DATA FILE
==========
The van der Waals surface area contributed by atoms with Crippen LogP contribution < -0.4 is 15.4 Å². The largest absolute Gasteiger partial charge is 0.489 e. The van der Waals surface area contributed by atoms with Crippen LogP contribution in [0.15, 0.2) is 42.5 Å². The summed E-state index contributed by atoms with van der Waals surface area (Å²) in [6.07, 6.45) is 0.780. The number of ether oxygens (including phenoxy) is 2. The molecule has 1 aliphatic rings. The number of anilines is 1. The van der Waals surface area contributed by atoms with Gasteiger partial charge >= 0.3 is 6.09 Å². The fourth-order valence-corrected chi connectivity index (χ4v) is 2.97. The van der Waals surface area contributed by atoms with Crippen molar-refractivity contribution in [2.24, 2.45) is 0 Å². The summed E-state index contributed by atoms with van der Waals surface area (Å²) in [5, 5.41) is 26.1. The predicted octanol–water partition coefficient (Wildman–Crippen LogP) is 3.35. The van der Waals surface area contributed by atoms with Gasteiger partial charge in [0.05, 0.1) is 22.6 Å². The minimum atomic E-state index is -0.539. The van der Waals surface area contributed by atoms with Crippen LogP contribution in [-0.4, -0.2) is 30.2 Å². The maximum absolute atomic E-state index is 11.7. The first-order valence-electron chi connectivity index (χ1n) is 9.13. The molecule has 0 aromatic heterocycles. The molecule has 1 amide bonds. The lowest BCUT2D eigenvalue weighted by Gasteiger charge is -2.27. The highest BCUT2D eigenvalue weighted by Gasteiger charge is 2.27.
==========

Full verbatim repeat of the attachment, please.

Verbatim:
The van der Waals surface area contributed by atoms with Crippen LogP contribution < -0.4 is 15.4 Å². The largest absolute Gasteiger partial charge is 0.489 e. The van der Waals surface area contributed by atoms with Crippen LogP contribution in [0.15, 0.2) is 42.5 Å². The summed E-state index contributed by atoms with van der Waals surface area (Å²) in [6.07, 6.45) is 0.780. The number of ether oxygens (including phenoxy) is 2. The molecule has 1 aliphatic rings. The number of anilines is 1. The van der Waals surface area contributed by atoms with Gasteiger partial charge >= 0.3 is 6.09 Å². The fourth-order valence-corrected chi connectivity index (χ4v) is 2.97. The van der Waals surface area contributed by atoms with Crippen molar-refractivity contribution in [2.24, 2.45) is 0 Å². The summed E-state index contributed by atoms with van der Waals surface area (Å²) in [5, 5.41) is 26.1. The predicted octanol–water partition coefficient (Wildman–Crippen LogP) is 3.35. The van der Waals surface area contributed by atoms with Gasteiger partial charge in [0.05, 0.1) is 22.6 Å². The minimum atomic E-state index is -0.539. The van der Waals surface area contributed by atoms with Crippen LogP contribution in [-0.4, -0.2) is 30.2 Å². The maximum absolute atomic E-state index is 11.7. The first-order valence-electron chi connectivity index (χ1n) is 9.13. The molecule has 0 aromatic heterocycles. The molecule has 1 amide bonds. The lowest BCUT2D eigenvalue weighted by Gasteiger charge is -2.27. The highest BCUT2D eigenvalue weighted by Gasteiger charge is 2.27.